Sasa Buvac <buvac@SAIL.Stanford.EDU>
Date: Sat, 10 Dec 1994 19:00:57 -0800
From: Sasa Buvac <buvac@SAIL.Stanford.EDU>
Message-id: <9412110300.AA23035@SAIL.Stanford.EDU>
To:,, htw@HPP.Stanford.EDU,
        ontolingua@HPP.Stanford.EDU, philosophers@csli.Stanford.EDU,
Cc: fikes@HPP.Stanford.EDU,,,
        jmc@SAIL.Stanford.EDU,, stal@MIT.EDU,, buvac@SAIL.Stanford.EDU

We are orgainizing a symposium on formalizing context.  Here is the
call for papers.  Please forward it to anyone you think might be




			AAAI-95 Fall Symposium
		    MIT, Cambridge, Massachusetts
			 November 10-12, 1995
			   Call for Papers


The notion of context has played an important role in AI systems for
many years.  However, formal logical explication of contexts remains
an area of research in which there are significant open issues.  This
symposium will provide a forum for discussing formalizations of
contexts, approaches to resolving open issues, and application areas
for context formalisms.

The most ambitious goal of formalizing contexts is to make automated
reasoning systems which are never permanently stuck with the concepts
they use at a given time because they can always transcend the
context they are in.  Such a capability would allow the designer of a
reasoning system to include only such phenomena as are required for
the system's immediate purpose, retaining the assurance that if a
broader system is required later, "lifting rules" can be devised to
restate the facts from the narrow context in the broader context with
qualifications added as necessary.  A formal theory of context in
which sentences are always considered as asserted within a context
could provide a basis for such transcendence.

Formal theories of context are also needed to provide a representation
of the context associated with a particular circumstance, e.g. the
context of a conversation in which terms have particular meanings that
they wouldn't have in the language in general.  Linguists and
philosophers have already studied similar notions of context.  An
example is the situation theory that has been proposed in philosophy
and applied to linguistics.  However, these theories usually lie
embedded in the analysis of specific linguistic constructions, so
locating the exact match with AI concerns is itself a research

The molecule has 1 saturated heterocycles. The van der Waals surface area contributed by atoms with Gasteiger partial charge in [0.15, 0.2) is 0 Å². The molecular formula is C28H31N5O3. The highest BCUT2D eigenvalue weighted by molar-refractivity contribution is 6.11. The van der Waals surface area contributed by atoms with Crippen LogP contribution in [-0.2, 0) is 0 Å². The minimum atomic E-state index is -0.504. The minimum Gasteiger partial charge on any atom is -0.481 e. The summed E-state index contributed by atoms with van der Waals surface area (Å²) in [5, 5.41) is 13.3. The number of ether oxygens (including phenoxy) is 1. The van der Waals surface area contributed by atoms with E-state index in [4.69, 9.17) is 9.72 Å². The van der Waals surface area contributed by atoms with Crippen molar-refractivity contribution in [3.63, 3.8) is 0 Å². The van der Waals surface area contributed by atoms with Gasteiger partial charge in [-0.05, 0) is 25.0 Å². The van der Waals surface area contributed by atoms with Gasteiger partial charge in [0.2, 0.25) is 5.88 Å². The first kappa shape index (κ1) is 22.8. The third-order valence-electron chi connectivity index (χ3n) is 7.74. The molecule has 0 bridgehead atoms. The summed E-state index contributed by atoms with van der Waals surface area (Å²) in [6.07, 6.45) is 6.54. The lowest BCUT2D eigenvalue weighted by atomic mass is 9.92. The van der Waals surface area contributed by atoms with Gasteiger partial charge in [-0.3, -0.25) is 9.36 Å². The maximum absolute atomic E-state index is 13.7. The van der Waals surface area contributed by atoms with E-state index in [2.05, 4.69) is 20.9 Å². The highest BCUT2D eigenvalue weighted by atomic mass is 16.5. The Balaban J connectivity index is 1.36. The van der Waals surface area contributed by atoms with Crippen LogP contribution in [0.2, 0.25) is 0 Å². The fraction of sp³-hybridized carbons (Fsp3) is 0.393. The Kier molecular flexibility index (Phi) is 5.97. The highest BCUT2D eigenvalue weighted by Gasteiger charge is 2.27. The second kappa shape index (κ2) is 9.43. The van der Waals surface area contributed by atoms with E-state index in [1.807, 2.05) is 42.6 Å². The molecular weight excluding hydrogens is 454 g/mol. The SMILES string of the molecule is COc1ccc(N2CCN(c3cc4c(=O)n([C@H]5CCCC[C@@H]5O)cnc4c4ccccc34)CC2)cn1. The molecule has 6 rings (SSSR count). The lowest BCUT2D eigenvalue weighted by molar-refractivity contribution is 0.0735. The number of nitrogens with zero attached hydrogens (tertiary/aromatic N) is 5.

This symposium aims to bring together researchers who have studied or
applied contexts in AI or related fields.  Technical papers dealing
with formalizations of context, the problem of generality, and use of
context in common sense reasoning are especially welcome.  However,
survey papers which focus on contexts from other points of view, such
as philosophy, linguistics, or natural language processing, or which
apply contexts in other areas of AI, are also encouraged.


Persons wishing to make presentations at the workshop should submit
papers (up to 12 pages, 12pt font).  Persons wishing only to attend
the workshop should submit a 1-2 page research summary including a
list of relevant publications.  A postscript file or 8 paper copies
should be sent to the program chair.  Limited funding will be
available to support student travel.


    April 14, 1995	    Submission deadline.
    May 19, 1995	    Submitters will be informed of decisions
    August 15, 1995	    Final papers due
    September 20, 1995	    AAAI will mail Working Notes to the participants
    November 10-12, 1995    Fall Symposium 


Sasa Buvac (chair).  Department of Computer Science, Stanford
University, Stanford CA 94305-2140.

Richard Fikes.  Knowledge Systems Laboratory, Stanford University, 
701 Welch Road, Bldg. C, Palo Alto, CA 94304.

Ramanathan Guha.  MCC, 3500, W. Balcones Center Drive, Austin, TX 78759.

Pat Hayes.  Beckman Institute, 405 North Mathews Av., Urbana, IL

John McCarthy.  Department of Computer Science, Stanford University,
Stanford CA 94305-2140.

Murray Shanahan.  Imperial College, Dept of Computing, 180 Queen's
Gate, London SW7 2BZ, England.

Robert Stalnaker.  20D-220, Department of Linguistics and Philosophy,
M.I.T.  Cambridge, MA 02139.

Johan van Benthem.  Institute for Logic, Language and Computation,
University of Amsterdam, Plantage Muidergracht 24, 1018 TV AMSTERDAM,
The Netherlands.

(Postscript and plain text versions of this announcement are available
through the symposium WWW page at and via anonymous
ftp from in the directory /buvac/95-context-symposium.)